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Editorial ARTICLE

Front. Cell. Neurosci., 23 November 2012 |

Cell transplantation: relevance in understanding brain development and prospects in brain repair

  • Experimental and Clinical Neurosciences Laboratory, INSERM U1084, University of Poitiers, Poitiers, France

Neurodegenerative disorders such as Parkinson's diseases (PD) and Huntington's diseases (HD), neuronal injuries following trauma and neuronal cell death following strokes are major debilitating affections that are often accompanied by motor and cognitive dysfunctions with limited treatment options. Cell transplantation therapies have been considered for the last three decades as a serious avenue to explore with the ultimate aim to replace lost neurons with “new ones” initially originating from fetal neuroblasts and recently deriving from various sources of stem cells.

One of the many factors affecting the success of cell transplantation therapies is host immune response to the graft. This came as an evidence when attempts of cell therapy was undertaken with the use of human fetal neuroblasts or porcine fetal neuronal tissue for a time envisaged as a potential useful cell source for xenotransplantation in the human brain. However, and as Bonnamain et al. (2012) describe in this issue, this avenue led to disappointing results which in turn led to a logical hold of this line of research.

Pauly et al. (2012) focus on GABAergic striatal neurons with a detailed review on their development and clinical applications in HD. They report that in animal models of HD, the success of cellular transplantation with embryonic striatal transplants is influenced by many parameters including the host environment before and after the transplantation as well as experience and training. From a clinical perspective, despite contrasting findings, recent reports indicate that HD patients that underwent cell transplantation showed motor and cognitive improvements.

Given that the use of fetal tissue as a cell source for neural transplantation is not without causing logistical and ethical problems, a significant research activity has been oriented toward finding alternative sources of neural cells. Among these, pluripotent stem cells seem to be an obvious choice as these cells are theoretically able to differentiate into any cell type of any organ. As Benchoua and Onteniente (2012) put it in their review, pluripotent stem cells “hold the potential to revolutionize the field of neurodegenerative medicine by offering a robust and flexible source of allogenic or HLA compatible neuronal precursors.” In their review, the authors focus on regional and local patterning of these cells to induce their differentiation into specific neural progenitors. Then, they discuss safety issues regarding these cells, factors that maintain their commitment after transplantation and facilitate their integration within the host brain, mostly in animal models of HD and PD. They also describe the recent attempts in clinical studies where trials with pluripotent stem cells are just beginning.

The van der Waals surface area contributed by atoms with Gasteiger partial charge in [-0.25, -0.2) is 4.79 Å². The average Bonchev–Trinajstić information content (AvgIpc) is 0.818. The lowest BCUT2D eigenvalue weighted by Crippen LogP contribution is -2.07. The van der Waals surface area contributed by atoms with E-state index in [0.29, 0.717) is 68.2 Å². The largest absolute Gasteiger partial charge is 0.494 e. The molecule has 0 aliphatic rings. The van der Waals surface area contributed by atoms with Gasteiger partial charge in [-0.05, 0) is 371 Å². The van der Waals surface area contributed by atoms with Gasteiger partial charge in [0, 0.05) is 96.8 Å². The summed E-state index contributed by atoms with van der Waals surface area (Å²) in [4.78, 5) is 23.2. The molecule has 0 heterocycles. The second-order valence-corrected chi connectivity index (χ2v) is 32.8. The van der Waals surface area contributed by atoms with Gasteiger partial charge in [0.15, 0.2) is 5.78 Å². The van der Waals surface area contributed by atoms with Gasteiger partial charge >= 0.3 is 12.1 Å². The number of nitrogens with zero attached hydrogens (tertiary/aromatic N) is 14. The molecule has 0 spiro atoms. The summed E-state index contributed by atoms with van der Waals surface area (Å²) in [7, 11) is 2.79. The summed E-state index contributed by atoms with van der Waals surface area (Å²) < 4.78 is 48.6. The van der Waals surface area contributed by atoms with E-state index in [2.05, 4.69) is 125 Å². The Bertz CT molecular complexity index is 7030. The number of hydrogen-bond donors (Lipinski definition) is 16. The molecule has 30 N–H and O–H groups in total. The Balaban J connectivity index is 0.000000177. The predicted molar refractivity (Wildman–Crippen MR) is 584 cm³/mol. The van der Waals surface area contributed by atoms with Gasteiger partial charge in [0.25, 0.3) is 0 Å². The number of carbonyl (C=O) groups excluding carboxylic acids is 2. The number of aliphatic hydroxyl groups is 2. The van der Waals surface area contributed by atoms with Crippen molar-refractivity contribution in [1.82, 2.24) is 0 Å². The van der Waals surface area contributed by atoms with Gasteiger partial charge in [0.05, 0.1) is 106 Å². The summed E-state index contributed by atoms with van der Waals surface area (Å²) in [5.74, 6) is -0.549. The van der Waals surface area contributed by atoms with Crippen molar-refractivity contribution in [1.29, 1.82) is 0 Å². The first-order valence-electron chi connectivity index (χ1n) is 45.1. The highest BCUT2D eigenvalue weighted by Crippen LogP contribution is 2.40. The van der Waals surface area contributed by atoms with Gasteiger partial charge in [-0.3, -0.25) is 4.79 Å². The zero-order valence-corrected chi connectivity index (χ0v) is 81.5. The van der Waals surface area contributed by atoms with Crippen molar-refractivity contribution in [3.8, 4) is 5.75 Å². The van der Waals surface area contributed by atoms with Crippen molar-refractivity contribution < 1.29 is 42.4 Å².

The paper of Denham et al. (2012) reviews intra cerebral transplantation of neurons generated from human embryonic stem (hES) cells in neonatal rats and focus on axonal growth in the host brain and the corresponding electrophysiological properties. They show that neurons generated from hES cells are capable of extensive growth within the host brain and display properties consistent with functional integration at the electrophysiological level. While these findings are encouraging, they need to be replicated in the context of adult brain repair.